# Why light diffract?

1. Mar 1, 2005

### scilover89

Why waves, such as light, will diffract when they pass through a small hole or slid?

2. Mar 1, 2005

### Staff: Mentor

It's because of interference between the light that goes through different parts of the slit or hole.

Remember two-slit interference? You add two waves (with different phases) together and they interfere. Now imagine dividing a single slit into lots of tiny "sub-slits," and add up the waves coming from each of those sub-slits. Each of those waves has a slightly different phase. Take the limit as the number of sub-slits becomes infinite, and the width of each slit becomes infinitesimally tiny. You end up with an integral that gives you the overall intensity.

Note that when we do two-slit interference, we usually start by assuming that the slits are very narrow so that their width doesn't matter, only the spacing between them. When we do take the slit width into account, we get a combination of the single-slit and double-slit interference patterns: the maxima in the double-slit pattern have different intensities, in a pattern that matches the single-slit pattern.

3. Mar 1, 2005

### ZapperZ

Staff Emeritus
Actually, this doesn't answer the question. If what you said is true, then how come you don't see such effects when the slit is WIDER? After all, why can't you still divide the slit into many, many more smaller slits? Why would the diffraction effects go away?

Note that a diffraction effect is really the "broadening" of the beam path. Within such broadening, you can get diffraction patterns. I've explained why this really is a manifestation of the uncertainty principle! Rather than repeat everything that I've written, I will simply refer to my journal entry below:

[11-15-2004 09:26 AM] - Misconception of the Heisenberg Uncertainty Principle

So diffraction is caused by the HUP. What causes the HUP? The 1st Quantization rule of QM that deals with non-commuting operators. What causes the 1st Quantization rule of QM? That, we don't quite know, and part of QM's postulate.

Zz.

4. Mar 1, 2005

### dextercioby

Well Zz,how come the classical theory of LIGHT DIFFRACTION (you know,the one made by Fresnel,Fraunhofer,Kirchhoff and Sommerfeld) is both correct & elegant,while the one proposed by Feynman (with those photons taking a bunch of paths) is horrible and noninteligeable...?

I'll say diffraction is a wave-like phenomenon and applying to it the famous duality,though correct,would complicate things beyond one's power of comprehension.It would be interesting to view water waves' diffraction through the eyes of the HUP...

The diffraction is so nice with Fresnel integrals and Bessel functions,why bring in operators and propagators...?

Daniel.

5. Mar 1, 2005

### ZapperZ

Staff Emeritus
No, no. You read way too much into what I just said. I said it can be EXPLAINED by the HUP. I didn't say anyone in their right mind would USE it. It is the same with the 2-slit expt. I can show you how to do that using photons, but why do that when the wave picture is so much more convenient for most purposes?

This is why we continue to treat EM radiation as waves in many cases. But the diffraction from a single slit is the CLEAREST example of the HUP, something that many people simply do not realize. Such effects are not just restricted to microscopic, atomic scale.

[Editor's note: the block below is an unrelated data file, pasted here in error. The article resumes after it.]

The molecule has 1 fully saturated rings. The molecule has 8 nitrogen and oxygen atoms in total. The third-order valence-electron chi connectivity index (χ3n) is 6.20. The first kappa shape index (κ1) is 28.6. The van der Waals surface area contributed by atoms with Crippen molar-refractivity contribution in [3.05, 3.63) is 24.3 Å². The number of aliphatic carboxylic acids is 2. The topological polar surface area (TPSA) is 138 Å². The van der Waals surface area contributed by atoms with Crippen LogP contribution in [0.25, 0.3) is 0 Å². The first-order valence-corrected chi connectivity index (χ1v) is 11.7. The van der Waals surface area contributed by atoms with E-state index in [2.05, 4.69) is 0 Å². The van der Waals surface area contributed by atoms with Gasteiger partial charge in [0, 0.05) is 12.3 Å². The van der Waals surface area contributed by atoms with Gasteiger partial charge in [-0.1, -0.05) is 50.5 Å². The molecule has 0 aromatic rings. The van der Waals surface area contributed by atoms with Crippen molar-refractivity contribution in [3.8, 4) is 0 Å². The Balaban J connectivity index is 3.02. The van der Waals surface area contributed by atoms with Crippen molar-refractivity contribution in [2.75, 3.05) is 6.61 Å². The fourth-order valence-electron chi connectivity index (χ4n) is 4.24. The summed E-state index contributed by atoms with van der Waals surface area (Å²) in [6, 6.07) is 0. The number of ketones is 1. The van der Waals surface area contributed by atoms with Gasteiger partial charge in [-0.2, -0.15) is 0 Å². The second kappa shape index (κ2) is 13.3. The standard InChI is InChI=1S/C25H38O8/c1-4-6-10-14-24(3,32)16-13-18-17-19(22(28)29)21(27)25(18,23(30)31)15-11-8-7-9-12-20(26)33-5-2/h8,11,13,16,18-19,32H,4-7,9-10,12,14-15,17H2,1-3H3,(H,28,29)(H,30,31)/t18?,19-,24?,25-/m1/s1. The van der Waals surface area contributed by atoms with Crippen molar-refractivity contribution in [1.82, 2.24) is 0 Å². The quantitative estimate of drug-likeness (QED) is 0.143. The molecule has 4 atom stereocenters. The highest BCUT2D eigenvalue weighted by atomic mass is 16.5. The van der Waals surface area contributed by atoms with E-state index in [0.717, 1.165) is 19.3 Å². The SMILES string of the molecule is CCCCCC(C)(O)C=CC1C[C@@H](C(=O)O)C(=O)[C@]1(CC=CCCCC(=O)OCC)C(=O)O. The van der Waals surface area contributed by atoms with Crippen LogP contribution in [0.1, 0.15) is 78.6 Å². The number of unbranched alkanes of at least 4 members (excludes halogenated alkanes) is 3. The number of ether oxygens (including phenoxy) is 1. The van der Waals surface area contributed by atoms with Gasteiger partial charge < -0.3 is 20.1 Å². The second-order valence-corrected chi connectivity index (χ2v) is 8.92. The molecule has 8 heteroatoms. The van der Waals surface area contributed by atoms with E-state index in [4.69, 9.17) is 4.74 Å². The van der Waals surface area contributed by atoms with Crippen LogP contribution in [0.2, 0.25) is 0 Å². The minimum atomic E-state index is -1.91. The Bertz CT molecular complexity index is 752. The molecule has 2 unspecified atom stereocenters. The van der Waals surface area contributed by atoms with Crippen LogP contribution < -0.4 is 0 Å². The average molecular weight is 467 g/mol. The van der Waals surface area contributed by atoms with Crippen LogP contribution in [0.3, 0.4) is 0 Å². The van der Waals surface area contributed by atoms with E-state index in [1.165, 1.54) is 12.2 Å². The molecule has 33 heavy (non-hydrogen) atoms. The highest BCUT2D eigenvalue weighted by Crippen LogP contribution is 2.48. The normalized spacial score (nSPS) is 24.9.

Zz.

6. Mar 1, 2005

### HallsofIvy

A wave (light, sound, water, etc.) can always be thought of as constantly "regenerating" itself from every point.

If at some instant, the wave front is a plane, then Drawing an sphere out from each point with a fixed radius (representing the distance light would travel from that point) gives an "envelope" which is another plane parallel to the original one- the wave front at that later time.

If the wave is constrained to go through a pin pointopening (or a very small opening compared to the wave-length), the wave front will become a sphere centerd on that point.

If a plane wave meets a barrier with two pinpoint openings, the wave front on the other side of the barrier will be two spherical waves centered on the two points which can interfere with one another.

I remember doing that with water waves in highschool physics.

7. Mar 1, 2005

### dextercioby

Yes,Halls,that picture of Huygens' principle is really nice.Though i'd still vote for Kirchhoff's integral...

Daniel.

8. Mar 1, 2005

### Staff: Mentor

You still can!

As the slit becomes wider and wider, the "diffraction effects" become smaller and smaller relative to the overall intensity at each point on the screen. But they're still there, in principle. Try putting a point source behind a large aperture, and a screen close to the aperture. Look closely and you'll see diffraction effects at the edge of the shadow of the aperture's edge. They still exist in the middle of the "beam", but they're imperceptibly tiny.

You have to be careful when doing the integral in such a situation, though. When we derive the standard single-slit diffraction formula, we use the Fraunhofer approximation, which assumes that the rays from various points in the slit to the image point on the screen are practically parallel, and that all points in the slit are equidistant from a point source. If the slit is wide enough, this approximation breaks down.

We can do better with the Fresnel approximation. Look in an optics book or on the Web, and you can probably find some nifty diffraction patterns generated that way. Try searching for "Cornu spiral", which is a graphical device to aid in generating such patterns. Once upon a time, I did some that recognizably approach the "no-diffaction" regime.

And finally for the ultimate accuracy and generality, do the integral numerically, customized for the specific source, slit and screen configuration.

9. Mar 1, 2005

### dextercioby

For large apertures it's almost the same as "edge diffraction" (semiinfinite plane,check chapterin Born & Wolf).